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taking out the small/large business aspects of this original post, would the IDIQ award we received from the government that has a $10,000 minimum IDIQ Value,

determine all or any subcontracts awarded under the Prime contractors task orders be exempt from CAS coverage?  Said another way, assume we get a task order and we included a large business in our Bid, - would this large business be subjected to CAS?

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59 minutes ago, general_correspondence said:

taking out the small/large business aspects of this original post, would the IDIQ award we received from the government that has a $10,000 minimum IDIQ Value,

determine all or any subcontracts awarded under the Prime contractors task orders be exempt from CAS coverage?  Said another way, assume we get a task order and we included a large business in our Bid, - would this large business be subjected to CAS?

I assume you're asking whether the large business's subcontract would be CAS-covered.  The rule is essentially the same for subcontracts as for prime contracts.  In other words, you look at the four corners of the subcontract and ask, is this subcontract CAS-covered?

You have mentioned the minimum a few times, and I don't understand why.  For a given IDIQ, the maximum or ceiling is what is used, not the minimum.  But that would be the case only for IDIQ contracts, and you've said the subcontract isn't an IDIQ.    I worry I'm making matters more confusing than they need to be, so I'll stop talking now.

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Don't feel as though you are confusing things, it's hard to be crystal clear writing back and forth in chat rooms, the fact its regarding FAR and contracts makes it even more cloudy 😄

 so here's the thing, 

As I mentioned, I work in Subcontracts, and although I'm fairly certain subcontractors (large business)  we outsource to under the aforementioned conditions will be CAS covered if the $ exceeds 750K, the contract documents and review documents at the contract level, indicate NO CAS, and that is exactly correct because when awarded an IDIQ with ceiling of $10,000, CAS is not applicable.  However IDIQ's are the vehicle for task orders, and so here we are.  Is the large business I subcontract under a task order where the dollar value is >750K, be a CAS covered subcontract? 

I can't get answers from our own compliance or contracts people to these questions, I am good with the answers you an several others gave me regarding the small business that was acquired by a large business scenario, so I'm down to this final question of CAS applicability to the prime's subcontractor under a task order under an IDIQ that was awarded w/ $10,000 ceiling, and documented by the Primes internal team as "NO CAS" required.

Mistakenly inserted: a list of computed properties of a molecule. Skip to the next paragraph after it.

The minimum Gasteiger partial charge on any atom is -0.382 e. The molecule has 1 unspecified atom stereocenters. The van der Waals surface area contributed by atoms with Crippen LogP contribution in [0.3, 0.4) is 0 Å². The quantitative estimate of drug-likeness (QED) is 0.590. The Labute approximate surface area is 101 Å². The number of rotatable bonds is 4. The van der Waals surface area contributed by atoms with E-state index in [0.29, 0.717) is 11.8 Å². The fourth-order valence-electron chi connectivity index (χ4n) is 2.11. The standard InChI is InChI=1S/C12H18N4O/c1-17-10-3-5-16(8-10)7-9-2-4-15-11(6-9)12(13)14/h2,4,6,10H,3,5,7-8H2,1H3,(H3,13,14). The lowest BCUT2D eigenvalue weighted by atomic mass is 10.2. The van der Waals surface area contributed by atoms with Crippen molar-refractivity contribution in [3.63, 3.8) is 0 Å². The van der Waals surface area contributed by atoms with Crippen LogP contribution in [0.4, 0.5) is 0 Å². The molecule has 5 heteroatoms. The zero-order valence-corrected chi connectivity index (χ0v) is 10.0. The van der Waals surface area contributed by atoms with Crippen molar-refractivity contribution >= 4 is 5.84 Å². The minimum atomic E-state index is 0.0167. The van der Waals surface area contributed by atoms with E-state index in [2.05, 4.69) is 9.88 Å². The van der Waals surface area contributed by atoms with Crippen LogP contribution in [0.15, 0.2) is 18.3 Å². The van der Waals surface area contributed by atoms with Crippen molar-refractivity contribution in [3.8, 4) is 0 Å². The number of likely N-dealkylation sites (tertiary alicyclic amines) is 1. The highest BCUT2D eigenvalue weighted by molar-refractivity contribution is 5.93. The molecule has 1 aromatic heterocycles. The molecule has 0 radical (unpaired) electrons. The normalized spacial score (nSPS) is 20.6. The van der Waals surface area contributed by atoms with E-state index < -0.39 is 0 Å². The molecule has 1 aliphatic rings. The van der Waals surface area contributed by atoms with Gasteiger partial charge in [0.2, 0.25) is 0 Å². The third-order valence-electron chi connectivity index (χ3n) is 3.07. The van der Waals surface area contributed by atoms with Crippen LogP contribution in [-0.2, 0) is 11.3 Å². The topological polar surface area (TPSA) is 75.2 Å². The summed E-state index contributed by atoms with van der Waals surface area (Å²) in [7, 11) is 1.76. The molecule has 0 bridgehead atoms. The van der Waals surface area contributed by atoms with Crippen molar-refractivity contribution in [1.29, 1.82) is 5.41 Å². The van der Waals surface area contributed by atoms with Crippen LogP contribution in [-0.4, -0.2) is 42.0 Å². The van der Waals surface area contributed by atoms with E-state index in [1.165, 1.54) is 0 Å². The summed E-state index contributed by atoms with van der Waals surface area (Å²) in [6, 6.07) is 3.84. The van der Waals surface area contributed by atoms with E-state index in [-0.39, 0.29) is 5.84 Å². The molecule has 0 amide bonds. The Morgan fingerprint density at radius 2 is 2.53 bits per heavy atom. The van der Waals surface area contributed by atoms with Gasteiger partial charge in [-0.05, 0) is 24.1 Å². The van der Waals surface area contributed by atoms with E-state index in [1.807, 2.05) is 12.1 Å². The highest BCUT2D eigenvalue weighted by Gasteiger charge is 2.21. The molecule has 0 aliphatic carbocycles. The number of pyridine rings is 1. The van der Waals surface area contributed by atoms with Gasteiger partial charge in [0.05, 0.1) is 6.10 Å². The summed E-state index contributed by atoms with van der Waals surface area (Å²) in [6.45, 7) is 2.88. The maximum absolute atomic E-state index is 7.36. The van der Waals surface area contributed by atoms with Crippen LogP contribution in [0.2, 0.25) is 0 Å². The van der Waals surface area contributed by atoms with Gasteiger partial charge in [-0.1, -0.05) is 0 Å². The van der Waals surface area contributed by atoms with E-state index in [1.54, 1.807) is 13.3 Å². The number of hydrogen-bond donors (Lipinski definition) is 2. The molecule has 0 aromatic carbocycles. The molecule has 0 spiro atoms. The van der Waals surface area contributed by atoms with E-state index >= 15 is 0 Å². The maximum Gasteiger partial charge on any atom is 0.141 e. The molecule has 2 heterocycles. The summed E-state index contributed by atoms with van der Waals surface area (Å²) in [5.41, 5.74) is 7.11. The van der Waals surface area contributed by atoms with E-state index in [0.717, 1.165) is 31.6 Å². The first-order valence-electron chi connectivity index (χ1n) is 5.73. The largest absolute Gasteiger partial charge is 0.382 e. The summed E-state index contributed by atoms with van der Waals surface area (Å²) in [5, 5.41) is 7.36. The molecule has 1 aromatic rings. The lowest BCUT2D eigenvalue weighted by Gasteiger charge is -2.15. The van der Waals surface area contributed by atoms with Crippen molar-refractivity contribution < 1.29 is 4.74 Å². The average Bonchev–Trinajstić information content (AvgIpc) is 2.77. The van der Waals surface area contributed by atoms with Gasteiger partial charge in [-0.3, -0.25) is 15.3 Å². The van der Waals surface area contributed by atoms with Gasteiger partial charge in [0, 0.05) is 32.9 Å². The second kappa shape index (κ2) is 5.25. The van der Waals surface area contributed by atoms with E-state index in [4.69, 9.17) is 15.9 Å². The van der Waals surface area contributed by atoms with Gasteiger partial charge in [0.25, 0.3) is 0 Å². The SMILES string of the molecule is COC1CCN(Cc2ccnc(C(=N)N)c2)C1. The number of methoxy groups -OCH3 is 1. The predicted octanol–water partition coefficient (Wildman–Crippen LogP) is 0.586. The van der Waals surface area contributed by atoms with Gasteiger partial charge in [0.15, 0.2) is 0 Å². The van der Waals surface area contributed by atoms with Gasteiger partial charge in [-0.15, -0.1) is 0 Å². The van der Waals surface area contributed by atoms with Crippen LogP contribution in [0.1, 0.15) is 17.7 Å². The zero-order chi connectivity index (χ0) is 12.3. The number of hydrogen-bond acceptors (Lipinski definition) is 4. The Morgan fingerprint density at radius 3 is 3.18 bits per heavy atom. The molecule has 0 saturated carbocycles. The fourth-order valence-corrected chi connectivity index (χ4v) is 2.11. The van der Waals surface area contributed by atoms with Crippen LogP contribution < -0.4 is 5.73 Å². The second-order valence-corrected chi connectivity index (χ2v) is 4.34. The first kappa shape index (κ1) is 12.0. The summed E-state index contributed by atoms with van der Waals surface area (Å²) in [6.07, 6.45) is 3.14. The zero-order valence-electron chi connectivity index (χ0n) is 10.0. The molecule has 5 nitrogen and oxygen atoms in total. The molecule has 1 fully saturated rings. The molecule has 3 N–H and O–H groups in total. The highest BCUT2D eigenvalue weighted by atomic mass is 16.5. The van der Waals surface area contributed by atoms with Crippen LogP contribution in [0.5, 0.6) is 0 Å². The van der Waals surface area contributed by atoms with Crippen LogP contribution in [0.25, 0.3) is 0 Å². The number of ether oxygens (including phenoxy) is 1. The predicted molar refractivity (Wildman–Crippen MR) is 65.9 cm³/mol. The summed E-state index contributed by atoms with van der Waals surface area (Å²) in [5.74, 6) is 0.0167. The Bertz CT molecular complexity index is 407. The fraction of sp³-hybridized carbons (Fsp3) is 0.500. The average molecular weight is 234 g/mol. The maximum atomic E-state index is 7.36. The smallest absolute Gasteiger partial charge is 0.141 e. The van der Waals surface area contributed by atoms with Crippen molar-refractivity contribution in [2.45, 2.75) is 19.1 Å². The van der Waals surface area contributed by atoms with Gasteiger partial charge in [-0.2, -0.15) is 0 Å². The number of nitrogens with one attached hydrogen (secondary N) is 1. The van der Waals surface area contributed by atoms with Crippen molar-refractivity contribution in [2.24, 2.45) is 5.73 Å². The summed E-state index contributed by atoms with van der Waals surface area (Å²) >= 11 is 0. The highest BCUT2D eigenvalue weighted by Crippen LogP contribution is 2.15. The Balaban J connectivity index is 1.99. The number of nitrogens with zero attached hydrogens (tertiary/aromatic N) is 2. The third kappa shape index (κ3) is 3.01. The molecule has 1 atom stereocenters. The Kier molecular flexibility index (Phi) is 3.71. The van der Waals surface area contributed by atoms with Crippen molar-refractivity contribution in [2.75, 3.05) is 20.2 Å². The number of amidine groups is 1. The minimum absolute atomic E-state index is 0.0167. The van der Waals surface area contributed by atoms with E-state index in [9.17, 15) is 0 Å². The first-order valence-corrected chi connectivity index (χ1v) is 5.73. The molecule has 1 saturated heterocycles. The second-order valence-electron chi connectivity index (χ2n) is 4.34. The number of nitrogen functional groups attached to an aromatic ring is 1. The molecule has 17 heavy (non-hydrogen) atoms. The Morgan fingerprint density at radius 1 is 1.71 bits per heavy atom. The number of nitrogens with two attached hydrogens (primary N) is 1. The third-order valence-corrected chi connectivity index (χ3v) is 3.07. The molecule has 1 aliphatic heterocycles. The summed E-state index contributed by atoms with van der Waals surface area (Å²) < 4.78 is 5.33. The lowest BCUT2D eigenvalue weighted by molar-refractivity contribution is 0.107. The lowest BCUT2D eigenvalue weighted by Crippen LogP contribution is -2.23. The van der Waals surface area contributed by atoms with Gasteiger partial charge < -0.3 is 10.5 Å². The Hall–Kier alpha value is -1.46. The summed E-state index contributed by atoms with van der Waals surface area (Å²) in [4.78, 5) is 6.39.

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Your latest post still has me concerned that you are not looking solely at the subcontract, and a $10K ceiling or maximum seems so low that I'm not sure we're talking about the same thing.  I recommend you review the slides here, which includes a decision tree on page 8.  Perhaps seeing it phrased differently will help.  You might also take a look at Appendix 3 to the CPSR Guidebook.

EDIT:  If your employer has a contracts library, Nash & Cibinic, Cost-Reimbursement Contracting, ch. 8, sec. II is useful.  If you have back issues of the Briefing Papers, take a look at Roger N. Boyd & Jeffrey M. Villet, "Cost Accounting Standards Fundamentals," 96-12 Briefing Papers 1 (Nov. 1996).

P.P.S. (9 Mar 20):  Just for the sake of having all the references in one place, I just found an excellent article: Karen L. Manos & Darrell J. Oyer, "Defining 'Awards' and 'Net Awards' for CAS Coverage," 4-6 Government Contract Costs, Pricing & Accounting Report ¶ 46 (Nov. 2009).  It references 7 Nash & Cibinic Report 41 (July 1994).

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$10,000 “CEILING”??? Do you mean $10,000 “minimum guarantee” or similar wording ???

Please note that a ceiling refers to a maximum value not a minimum value. 

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27 minutes ago, joel hoffman said:

$10,000 “CEILING”??? Do you mean $10,000 “minimum guarantee” or similar wording ???

Please note that a ceiling refers to a maximum value not a minimum value. 

It looks like, in the seventh post in this thread, that General Correspondence says "As stated, this is minimum ceilings at this IDIQ."   Based on this, I'd guess the meaning to be "minimum guarantee" as the other dollar amounts mentioned are in excess of this.   GC, some IDIQs come with a minimum guarantee that says you'll get at least that much business from the contract, or just a check.  It ensures the contract wasn't a total waste of B&P resources.  I don't believe that minimum guarantee acts a trigger for anything else, like CAS. 

But maybe it means something else.  Maybe GC could provide a excerpt from the contract that puts the $10k into context. 

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General, have you read the CASB's rules to determine CAS applicability?  Per those rules, if a contract does not exceed the "TINA" threshold, it is not subject to the CAS.  The Truthful Cost or Pricing Data threshold is now $2M.  Thus, all contracts that do not exceed that value are exempt from the CAS.  Also, for IDIQ contracts, you have to look at the value of each order to determine if it is a CAS covered order.  If the order would be exempt from CAS coverage if it were a separate contract, the order is not subject to the CAS.  See FAR 30.001.